CHILD health experts in Wales have warned that the service which treats children and young people with mental illness is, in some areas, seriously under-staffed.
One expert told BBC Wales said there were only half the required staff in Child and Adolescent Mental Health Services (CAMHS).
The Welsh Government has rejected any suggestion that the service faced a crisis.
But it accepted that waiting lists were an issue and that it had flagged this for attention as part of its CAMHS action plan.
Dr Elspeth Webb, a reader in child health at Cardiff University said there were many good staff in CAMHS, but services across Wales were operating at between 20 per cent and 40 per cent of the recommended staff levels.
“You can imagine it’s very difficult if you are working in such an overwhelmed service to maintain quality of care,” she said.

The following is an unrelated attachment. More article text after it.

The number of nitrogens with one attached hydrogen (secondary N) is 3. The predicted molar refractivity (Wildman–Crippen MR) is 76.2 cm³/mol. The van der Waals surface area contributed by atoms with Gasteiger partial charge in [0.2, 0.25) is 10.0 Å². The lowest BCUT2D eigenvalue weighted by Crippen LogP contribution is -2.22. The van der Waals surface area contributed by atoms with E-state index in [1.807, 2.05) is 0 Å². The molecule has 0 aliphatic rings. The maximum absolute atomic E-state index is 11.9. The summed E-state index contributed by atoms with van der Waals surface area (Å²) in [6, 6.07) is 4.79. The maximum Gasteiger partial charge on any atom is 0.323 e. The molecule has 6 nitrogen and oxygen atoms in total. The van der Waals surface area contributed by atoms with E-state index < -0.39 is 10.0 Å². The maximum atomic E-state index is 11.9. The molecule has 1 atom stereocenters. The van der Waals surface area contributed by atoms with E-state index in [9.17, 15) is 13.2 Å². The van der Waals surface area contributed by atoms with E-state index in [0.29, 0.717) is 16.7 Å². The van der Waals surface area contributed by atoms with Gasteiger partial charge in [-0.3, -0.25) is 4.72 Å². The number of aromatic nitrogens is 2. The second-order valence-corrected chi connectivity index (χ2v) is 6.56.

Last December, a report by Healthcare Inspectorate Wales and the Wales Audit Office found that safety concerns raised about the services in 2009 had not been addressed properly.
It said some children and young people were being inappropriately admitted to adult mental health wards. Health professionals were also failing to share information and act on their safeguarding duties.
The Welsh Government was the first in the UK to have a national CAMHS strategy in 2001.
Health minister Mark Drakeford announced an extra £250,000 a year for CAMHS last October.
“The minister has also been clear that savings made in reducing out-of-area placements should be reinvested into specialist mental health services for children and teenagers,” said the Welsh Government in a statement.
“The Mental Health (Wales) Measure, which came into force in 2012, allows many more patients to be seen in primary care, meaning CAMHS services can concentrate on treating the most complex cases. Three and a half million pounds was invested in this new service and more than 30,000 people have been assessed by December 2013.”